Tuesday, July 30, 2013

The Foards Store in Marshallton from "A Geneology of the Frist Family"

The Foards Store was located on the corner of Old Capitol Trail and Washington Avenue in Marshallton.
The text was copied from:

                         and gives a brief history of the store and its owners. 

                You can find a more in depth write up about Foard's Store over
               on the Mill Creek Hundred History Blog by clicking the link below:

a photo of Foards Store

Wednesday, July 17, 2013

1904 Grange Fair Ribbon from Brandywine Springs

This ribbon was found in an old book and possibly used as a page mark. I am thinking it may have a had a medal attached and was lost over the last 110 years. After doing a short internet search I couldnt find anything except a couple things relating to the event at Brandywine Springs. So our imagination will have to wonder "First Premium" what?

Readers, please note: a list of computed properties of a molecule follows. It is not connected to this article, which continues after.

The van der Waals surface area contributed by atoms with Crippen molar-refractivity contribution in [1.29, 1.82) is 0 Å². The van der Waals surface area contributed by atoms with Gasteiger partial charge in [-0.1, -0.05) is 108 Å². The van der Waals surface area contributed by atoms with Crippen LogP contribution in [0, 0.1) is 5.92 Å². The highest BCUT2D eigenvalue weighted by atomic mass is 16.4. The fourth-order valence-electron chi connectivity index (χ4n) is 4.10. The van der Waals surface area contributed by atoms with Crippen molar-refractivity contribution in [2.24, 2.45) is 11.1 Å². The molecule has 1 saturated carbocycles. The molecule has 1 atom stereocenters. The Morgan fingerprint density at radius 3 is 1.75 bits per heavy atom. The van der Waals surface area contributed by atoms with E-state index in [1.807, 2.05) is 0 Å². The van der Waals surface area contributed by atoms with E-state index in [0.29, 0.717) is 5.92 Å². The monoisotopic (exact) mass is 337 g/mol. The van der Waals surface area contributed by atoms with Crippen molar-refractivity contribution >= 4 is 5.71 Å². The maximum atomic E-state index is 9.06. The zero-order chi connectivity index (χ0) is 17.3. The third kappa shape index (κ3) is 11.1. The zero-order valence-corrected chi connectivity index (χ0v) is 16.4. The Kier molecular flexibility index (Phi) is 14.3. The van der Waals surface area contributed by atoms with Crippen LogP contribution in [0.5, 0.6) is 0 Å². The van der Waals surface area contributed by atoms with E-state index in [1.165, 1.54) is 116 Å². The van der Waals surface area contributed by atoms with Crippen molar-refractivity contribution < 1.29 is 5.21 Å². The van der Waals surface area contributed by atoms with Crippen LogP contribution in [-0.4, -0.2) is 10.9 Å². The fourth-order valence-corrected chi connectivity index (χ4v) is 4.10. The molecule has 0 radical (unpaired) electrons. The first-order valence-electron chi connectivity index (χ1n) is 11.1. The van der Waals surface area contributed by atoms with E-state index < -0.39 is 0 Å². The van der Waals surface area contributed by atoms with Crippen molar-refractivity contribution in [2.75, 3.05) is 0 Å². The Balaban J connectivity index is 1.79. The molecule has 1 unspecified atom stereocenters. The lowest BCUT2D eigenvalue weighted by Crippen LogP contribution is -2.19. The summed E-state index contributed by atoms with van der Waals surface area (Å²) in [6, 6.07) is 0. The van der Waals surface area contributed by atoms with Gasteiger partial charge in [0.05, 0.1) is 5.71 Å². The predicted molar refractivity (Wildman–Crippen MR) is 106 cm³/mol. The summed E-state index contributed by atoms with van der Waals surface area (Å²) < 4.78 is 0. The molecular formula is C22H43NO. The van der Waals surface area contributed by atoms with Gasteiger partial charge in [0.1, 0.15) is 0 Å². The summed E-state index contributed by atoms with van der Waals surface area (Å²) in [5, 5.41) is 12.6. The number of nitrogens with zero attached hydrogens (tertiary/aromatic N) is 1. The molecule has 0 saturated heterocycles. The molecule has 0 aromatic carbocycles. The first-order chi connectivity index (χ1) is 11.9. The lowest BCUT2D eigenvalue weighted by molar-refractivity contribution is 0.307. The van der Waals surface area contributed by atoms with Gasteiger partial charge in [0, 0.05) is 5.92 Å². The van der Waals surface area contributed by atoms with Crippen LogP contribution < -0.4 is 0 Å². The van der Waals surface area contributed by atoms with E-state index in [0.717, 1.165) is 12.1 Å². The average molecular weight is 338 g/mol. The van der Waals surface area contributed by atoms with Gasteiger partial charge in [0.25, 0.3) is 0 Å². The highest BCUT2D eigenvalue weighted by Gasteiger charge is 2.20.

I apologize for the photo quality, as it was in a frame and taken with phone camera.

Monday, July 1, 2013

Update on Delaware State moving to Kirkwood Highway Site

As I posted a while back, Delaware State University will be moving it's Wilmington campus to the old army reserve building next to the Ford dealership on Kirkwood Highway.  Here is some information from their website.

DSU's New Castle Co. Site to Move to Kirkwood Highway July 1

slide image

The property on Kirkwood Highway will enable to DSU continue to offer the three master's degree programs it has offered at the Wilmington location, as well as add some undergraduate degree programs.